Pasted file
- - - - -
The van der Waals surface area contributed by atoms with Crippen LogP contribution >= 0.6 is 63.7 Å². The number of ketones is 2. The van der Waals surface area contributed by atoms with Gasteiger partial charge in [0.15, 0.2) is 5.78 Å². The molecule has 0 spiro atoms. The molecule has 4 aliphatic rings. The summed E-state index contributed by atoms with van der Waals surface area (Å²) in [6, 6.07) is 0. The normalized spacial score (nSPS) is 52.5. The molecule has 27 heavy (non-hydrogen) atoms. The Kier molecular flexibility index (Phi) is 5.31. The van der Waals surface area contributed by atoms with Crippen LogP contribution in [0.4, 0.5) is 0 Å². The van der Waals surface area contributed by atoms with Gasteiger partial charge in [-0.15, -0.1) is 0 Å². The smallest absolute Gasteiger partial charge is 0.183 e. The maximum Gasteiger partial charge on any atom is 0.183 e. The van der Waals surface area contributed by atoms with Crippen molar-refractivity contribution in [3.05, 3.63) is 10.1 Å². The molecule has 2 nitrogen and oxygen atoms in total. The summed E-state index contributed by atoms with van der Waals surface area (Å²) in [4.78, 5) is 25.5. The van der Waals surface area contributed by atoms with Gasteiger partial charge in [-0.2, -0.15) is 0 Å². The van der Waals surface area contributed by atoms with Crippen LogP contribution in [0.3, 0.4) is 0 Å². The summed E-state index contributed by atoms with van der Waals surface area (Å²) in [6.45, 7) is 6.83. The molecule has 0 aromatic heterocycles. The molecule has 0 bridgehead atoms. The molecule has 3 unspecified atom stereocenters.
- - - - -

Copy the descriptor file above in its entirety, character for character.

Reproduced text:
The van der Waals surface area contributed by atoms with Crippen LogP contribution >= 0.6 is 63.7 Å². The number of ketones is 2. The van der Waals surface area contributed by atoms with Gasteiger partial charge in [0.15, 0.2) is 5.78 Å². The molecule has 0 spiro atoms. The molecule has 4 aliphatic rings. The summed E-state index contributed by atoms with van der Waals surface area (Å²) in [6, 6.07) is 0. The normalized spacial score (nSPS) is 52.5. The molecule has 27 heavy (non-hydrogen) atoms. The Kier molecular flexibility index (Phi) is 5.31. The van der Waals surface area contributed by atoms with Crippen LogP contribution in [0.4, 0.5) is 0 Å². The van der Waals surface area contributed by atoms with Gasteiger partial charge in [-0.15, -0.1) is 0 Å². The smallest absolute Gasteiger partial charge is 0.183 e. The maximum Gasteiger partial charge on any atom is 0.183 e. The van der Waals surface area contributed by atoms with Crippen molar-refractivity contribution in [3.05, 3.63) is 10.1 Å². The molecule has 2 nitrogen and oxygen atoms in total. The summed E-state index contributed by atoms with van der Waals surface area (Å²) in [4.78, 5) is 25.5. The van der Waals surface area contributed by atoms with Gasteiger partial charge in [-0.2, -0.15) is 0 Å². The van der Waals surface area contributed by atoms with Crippen LogP contribution in [0.3, 0.4) is 0 Å². The summed E-state index contributed by atoms with van der Waals surface area (Å²) in [6.45, 7) is 6.83. The molecule has 0 aromatic heterocycles. The molecule has 0 bridgehead atoms. The molecule has 3 unspecified atom stereocenters.